Neil Young blasts oilsands expansion, launches fundraising tour
4 concerts to fund First Nations legal fight against oilsands projects
The singer, speaking to reporters before his Massey Hall concert, said he supports First Nations in their fight against expanding oilsands projects in Alberta because of their destructive impact on the environment.
"I see a government completely out of control, and money is number one. Integrity isn't even on the map," he said.
Young said he toured one of 50 oilsands sites with his son and was shocked at "the ugliest thing I've ever seen. It`s the greediest, most destructive and most disrespectful demonstration of something that has run amok."
Neil Young Plays 'Honor the Treaties' Anti-Tar Sands Benefit Tonight
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Proceeds from 4 concerts to go to Athabascan Chipewyan First Nation's fight against oilsands expansion
Jobs vs. environment
Here's Neil Young and the tribes vs. the government and the oil industry:
Feds respond to Neil Young anti-oilsands tour 75
By Jessica Hume
"The resource sector creates economic opportunities and employs tens of thousands of Canadians in high-wage jobs, contributing to a standard of living that is envied around the world and helping fund programs and services Canadians rely on," Prime Minister Stephen Harper's spokesman, Jason MacDonald, told QMI Agency.
"Even the lifestyle of a rock star relies, to some degree, on the resources developed by thousands of hard-working Canadians every day," MacDonald noted.
By John R. Kennedy
“Our issue is not whether the natural resource sector is a fundamental part of the country,” Young said Monday in a statement. “Our issue is with the government breaking treaties with the First Nation and plundering the natural resources the First Nation has rights to under the treaties.”
The government also said it “recognizes the importance of developing resources responsibly and sustainably and we will continue to ensure that Canada’s environmental laws and regulations are rigorous.”
Young shot back: “When people say one thing and do another, it is hypocrisy. Our Canadian environmental laws don’t matter if they are broken.”
The Toronto-born singer also took note of the PMO’s comment that “even the lifestyle of a rock star relies, to some degree, on the resources developed by thousands of hard-working Canadians every day.”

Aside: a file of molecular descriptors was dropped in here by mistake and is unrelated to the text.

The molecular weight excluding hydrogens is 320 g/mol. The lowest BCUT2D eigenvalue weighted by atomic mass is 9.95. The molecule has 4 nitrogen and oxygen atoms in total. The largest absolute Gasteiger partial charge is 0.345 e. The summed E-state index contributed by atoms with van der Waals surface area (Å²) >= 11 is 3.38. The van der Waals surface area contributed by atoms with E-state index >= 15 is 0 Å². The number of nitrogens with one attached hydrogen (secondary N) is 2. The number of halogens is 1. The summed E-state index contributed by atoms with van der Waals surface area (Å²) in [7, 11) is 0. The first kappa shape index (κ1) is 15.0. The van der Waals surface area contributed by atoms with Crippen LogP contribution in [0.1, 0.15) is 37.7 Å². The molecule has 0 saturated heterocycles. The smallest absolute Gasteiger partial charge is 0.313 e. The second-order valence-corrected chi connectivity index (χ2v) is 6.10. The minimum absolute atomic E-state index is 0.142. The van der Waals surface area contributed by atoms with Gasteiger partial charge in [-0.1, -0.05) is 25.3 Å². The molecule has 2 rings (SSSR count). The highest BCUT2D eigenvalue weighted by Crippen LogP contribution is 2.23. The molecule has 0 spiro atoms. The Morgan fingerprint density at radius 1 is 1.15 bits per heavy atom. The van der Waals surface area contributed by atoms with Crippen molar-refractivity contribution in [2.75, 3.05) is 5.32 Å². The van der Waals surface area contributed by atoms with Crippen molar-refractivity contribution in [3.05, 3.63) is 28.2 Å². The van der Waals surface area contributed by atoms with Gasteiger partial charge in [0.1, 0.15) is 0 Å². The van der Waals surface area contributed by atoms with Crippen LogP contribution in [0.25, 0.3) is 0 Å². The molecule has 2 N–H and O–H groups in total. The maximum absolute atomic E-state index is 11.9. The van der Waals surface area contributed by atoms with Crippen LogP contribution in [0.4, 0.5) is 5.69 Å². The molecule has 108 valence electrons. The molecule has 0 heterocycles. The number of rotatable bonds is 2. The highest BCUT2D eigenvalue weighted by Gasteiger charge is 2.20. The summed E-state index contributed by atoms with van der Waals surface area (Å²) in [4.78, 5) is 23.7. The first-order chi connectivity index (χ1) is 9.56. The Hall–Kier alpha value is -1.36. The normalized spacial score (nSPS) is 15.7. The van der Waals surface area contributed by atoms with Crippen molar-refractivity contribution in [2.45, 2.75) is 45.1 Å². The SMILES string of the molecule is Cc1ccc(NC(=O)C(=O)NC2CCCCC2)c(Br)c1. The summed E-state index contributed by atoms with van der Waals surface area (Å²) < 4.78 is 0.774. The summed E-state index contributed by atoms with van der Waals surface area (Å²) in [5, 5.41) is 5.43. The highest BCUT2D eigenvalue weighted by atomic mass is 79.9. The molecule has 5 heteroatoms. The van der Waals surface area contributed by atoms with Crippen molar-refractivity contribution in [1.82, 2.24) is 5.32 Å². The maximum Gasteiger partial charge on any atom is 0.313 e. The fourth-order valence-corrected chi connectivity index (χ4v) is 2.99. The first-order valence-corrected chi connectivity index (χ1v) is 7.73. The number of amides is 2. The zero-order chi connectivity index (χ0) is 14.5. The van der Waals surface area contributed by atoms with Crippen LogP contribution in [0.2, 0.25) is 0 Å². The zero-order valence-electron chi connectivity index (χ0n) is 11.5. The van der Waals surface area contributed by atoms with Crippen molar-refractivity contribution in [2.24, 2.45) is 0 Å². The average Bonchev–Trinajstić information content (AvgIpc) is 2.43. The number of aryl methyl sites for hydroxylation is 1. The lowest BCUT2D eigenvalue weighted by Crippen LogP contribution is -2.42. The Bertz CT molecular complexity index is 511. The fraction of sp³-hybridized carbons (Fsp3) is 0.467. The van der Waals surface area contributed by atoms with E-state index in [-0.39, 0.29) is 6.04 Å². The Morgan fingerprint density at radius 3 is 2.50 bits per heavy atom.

Young countered: “If rock stars need oil is an official response, how does that affect the treaties Mr. Harper’s government of Canada is breaking? Of course, rock stars don’t need oil. I drove my electric car from California to the Tar sands and on to Washington DC without using any oil at all and I’m a rock star. My car’s generator runs on biomass, one of several future fuels Canada should be developing for the Post Fossil Fuel Age. This age of renewable fuels could save our grandchildren from the ravages of Climate related disasters spawned by the Fossil Fuel Age; but we have to get started.”
Neil Young: Blood of First Nations People Is on Canada's Hands
By David P. Ball
“Stephen Harper, Pocahontas and me,” the 68-year-old singer crooned to 2,700 fans in Toronto at the first show of his fundraising tour to support Athabasca Chipewyan First Nation's legal battle to halt the oil sands' expansion, which they argue has caused cancer rates to skyrocket and contaminated their lands and waters. In the street outside Massey Hall, dozens held a round dance--a fixture of the Idle No More movement that has swept the country over the past year.
Only hours earlier, the Canadian music veteran issued his strongest words yet against his country's energy boom. He cited the statistic that oil sands-affected aboriginal communities have a cancer rate that is 30 percent higher than the rest of the population, including rare forms of the disease linked to petrochemical pollution.
“People are dying of cancer because of this,” he told reporters. “All the First Nations people up there are threatened by this ... The atrocities that happened--they are much bigger than we can describe.”
He also called the oil sands the “greediest, most destructive and most disrespectful demonstration of something that has run amok.”
Petroleum producers says rock star's rhetoric is uninformed and divisive
"Mr. Young may represent that rock stars don't need oil, but we would represent that Canadians very much do need oil," said David Collyer of the Canadian Association of Petroleum Producers (CAPP).
He said the industry is proud of the positive relationships it has built with First Nations across Canada.
"Certainly from time to time there are barriers to effective collaboration and engagement between industry and First Nations—we recognize that and we acknowledge it," said Collyer.
He said those differences relate to education, culture, unresolved land claims and views regarding economic benefits and opportunities.
"However, what Mr. Young and his colleagues fail to acknowledge is that in many causes, and in the face of those challenges, we've had many significant successes," said Collyer, pointing to jobs, contracts, cultural programs and infrastructure development.
He said oilsands companies contract with aboriginal organizations for up to $1.8 billion a year for goods and services.
Neil Young tour: 5 facts about the First Nation he's singing for
Athabasca Chipewyan First Nation has spent millions in legal fees fighting oilsands development
Petropolis, Film Being Shown At Honour The Treaties Tour, Posted Online (VIDEO)
For more on the subject, see 4th Annual Tar Sands Healing Walk and Cameron Criticizes Oilsands "Curse."
Below: "Chief Allan Adam, left, and Neil Young en route to Winnipeg during the Honour the Treaties tour. This picture was posted on Young's Facebook page, where he writes, 'Here's the Chief and yours truly outside Broken Canoe Trading Post. Big flurries fill the air. Honour the Treaties.'"